Transport and Air Quality Committee, 15 June 2021 (2)

Representation by The Twickenham Coalition, Part 2 – PARKING


The report makes no reference to Richmond Council’s Parking Strategy, Redevelopment of Twickenham Riverside (anonymous and undated).  This official document states that the Highway Authority is confident it can readily and sensibly manage the displacement of the 78 Embankment parking spaces (as initially proposed) but the present report says that the impact of removing parking spaces around The Embankment is not known.

The report makes no reference to the location of the 28 new parking spaces and, surprisingly, there are few if any specific recommendations for actions on maintenance and safety at the municipal car parks for which Richmond Council is responsible.  A count was made of at least 25 specific requirements for action but no firm recommendations were made.

There is no commitment to parking spaces within a short distance from The Embankment and there are other omissions, such as parking spaces by the grassy knoll at the foot of Water Lane and visitors to the new development and its dwellings who arrive by motor vehicle.

Regrettably, the report’s recommendations do not support the focus on an inner zone or sub-zone within the CPZ, encompassing residents, businesses and clubs, etc in close proximity to the Twickenham Riverside site, such as premises on King Street, Water Lane, The Embankment, the new development itself and visitors, Church Street, Eel Pie Island, Church Lane, Bell Lane and Riverside. 

No reasons are given for excluding the proposal for consideration of parking needs with a focus on this inner/sub zone and its exclusion makes no sense at all.

The Council’s parking proposals did not take account of people who would not find a parking space, drive away and shop elsewhere or return at a later time, the resulting congestion and air pollution and risks to the futures of Twickenham’s local shops, bars, cafés and restaurants, including those in Church Street.

The bottom line is summed up in paragraph 3.22: ‘The true impact of the removal of the [82 parking] spaces is not known.’  This negates the validity of the report’s revised proposals on parking and renders unacceptable the recommendation to implement the proposals on a six-months basis, without encouraging and supporting drivers to find alternative modes of travel into Twickenham.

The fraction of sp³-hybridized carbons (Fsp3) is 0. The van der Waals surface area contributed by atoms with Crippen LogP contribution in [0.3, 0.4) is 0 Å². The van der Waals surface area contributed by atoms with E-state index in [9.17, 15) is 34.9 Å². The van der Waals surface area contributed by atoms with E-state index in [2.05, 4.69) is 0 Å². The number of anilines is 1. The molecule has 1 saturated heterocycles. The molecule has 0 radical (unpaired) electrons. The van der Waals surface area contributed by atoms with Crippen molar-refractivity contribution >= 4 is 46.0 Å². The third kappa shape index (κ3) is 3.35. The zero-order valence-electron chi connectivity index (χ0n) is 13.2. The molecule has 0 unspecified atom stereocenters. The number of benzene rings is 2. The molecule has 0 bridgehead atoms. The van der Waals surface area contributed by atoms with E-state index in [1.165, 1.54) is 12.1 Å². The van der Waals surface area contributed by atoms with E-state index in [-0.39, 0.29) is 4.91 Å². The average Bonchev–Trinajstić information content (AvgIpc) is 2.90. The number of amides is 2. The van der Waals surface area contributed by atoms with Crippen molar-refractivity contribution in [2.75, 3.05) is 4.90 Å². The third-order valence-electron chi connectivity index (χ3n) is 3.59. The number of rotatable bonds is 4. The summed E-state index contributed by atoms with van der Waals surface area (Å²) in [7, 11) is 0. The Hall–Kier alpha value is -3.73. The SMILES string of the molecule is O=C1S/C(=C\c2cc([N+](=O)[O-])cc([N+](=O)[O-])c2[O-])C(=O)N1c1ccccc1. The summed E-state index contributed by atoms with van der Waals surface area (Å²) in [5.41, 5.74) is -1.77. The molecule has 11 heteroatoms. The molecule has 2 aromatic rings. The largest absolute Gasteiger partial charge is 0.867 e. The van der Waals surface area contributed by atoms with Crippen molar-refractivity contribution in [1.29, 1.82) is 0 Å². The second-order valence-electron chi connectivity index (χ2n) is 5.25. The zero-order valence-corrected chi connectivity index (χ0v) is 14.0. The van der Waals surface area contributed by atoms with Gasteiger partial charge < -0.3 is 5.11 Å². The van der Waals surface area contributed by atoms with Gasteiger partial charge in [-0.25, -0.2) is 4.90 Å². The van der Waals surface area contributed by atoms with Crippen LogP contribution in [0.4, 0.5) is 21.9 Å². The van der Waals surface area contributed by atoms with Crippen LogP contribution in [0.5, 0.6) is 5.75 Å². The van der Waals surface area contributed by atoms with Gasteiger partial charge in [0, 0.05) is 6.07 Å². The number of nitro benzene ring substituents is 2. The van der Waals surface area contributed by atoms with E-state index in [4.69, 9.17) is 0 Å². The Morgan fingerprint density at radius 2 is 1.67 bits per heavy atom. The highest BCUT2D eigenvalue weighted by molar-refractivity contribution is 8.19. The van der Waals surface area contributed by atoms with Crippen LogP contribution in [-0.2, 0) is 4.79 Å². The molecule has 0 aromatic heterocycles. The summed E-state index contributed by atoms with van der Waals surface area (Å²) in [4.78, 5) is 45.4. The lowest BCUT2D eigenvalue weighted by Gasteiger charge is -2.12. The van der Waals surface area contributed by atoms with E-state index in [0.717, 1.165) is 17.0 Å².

It would be irrational to bring the parking changes in all at once, causing traffic congestion and air pollution in the town centre in addition to impacts on trade in the town centre. 

The report assumes that ‘the removal of 82 parking spaces is anticipated to be fully offset by vehicles parking elsewhere’ within the wider area of the CPZ, but this assumption is made without foundation.  Consideration should be given to residents, visitors and people on business who would drive around to find other available parking spaces, others would drive off and the impacts this would have on congestion and air pollution.

It is noted that the report of the Director of Environment & Community Services in November 2020 (Twickenham Riverside Parking and Servicing Consultation Feedback) highlighted the very low response rate in the CPZ consultation, June/July 2020, being only a half or one third of the number usually expected from within a CPZ.  (Paragraph 7.9)

The report concluded that the reason for this very low response level might be due to the consultees not understanding that they were affected and therefore not having a view to give on the proposals.  This communication issue must be rectified before the Council can propose changes to the Zone D parking scheme.

The Twickenham Coalition recommends

1)  A proper survey of visits made to the town centre

2)  Recommendations which fully reflect the distinct needs of residents, businesses, workers and visitors the inner zone, including feedback from the parking consultation

3)  A proper risk assessment that includes the impacts on trade, congestion and air pollution

4)  A phased approach with removal of parking spaces in three or four stages over a period of nine to 12 months

5)  A full and proper consultation with the public on changes to Zone D parking arrangements before the planning application and any implementation of parking proposals.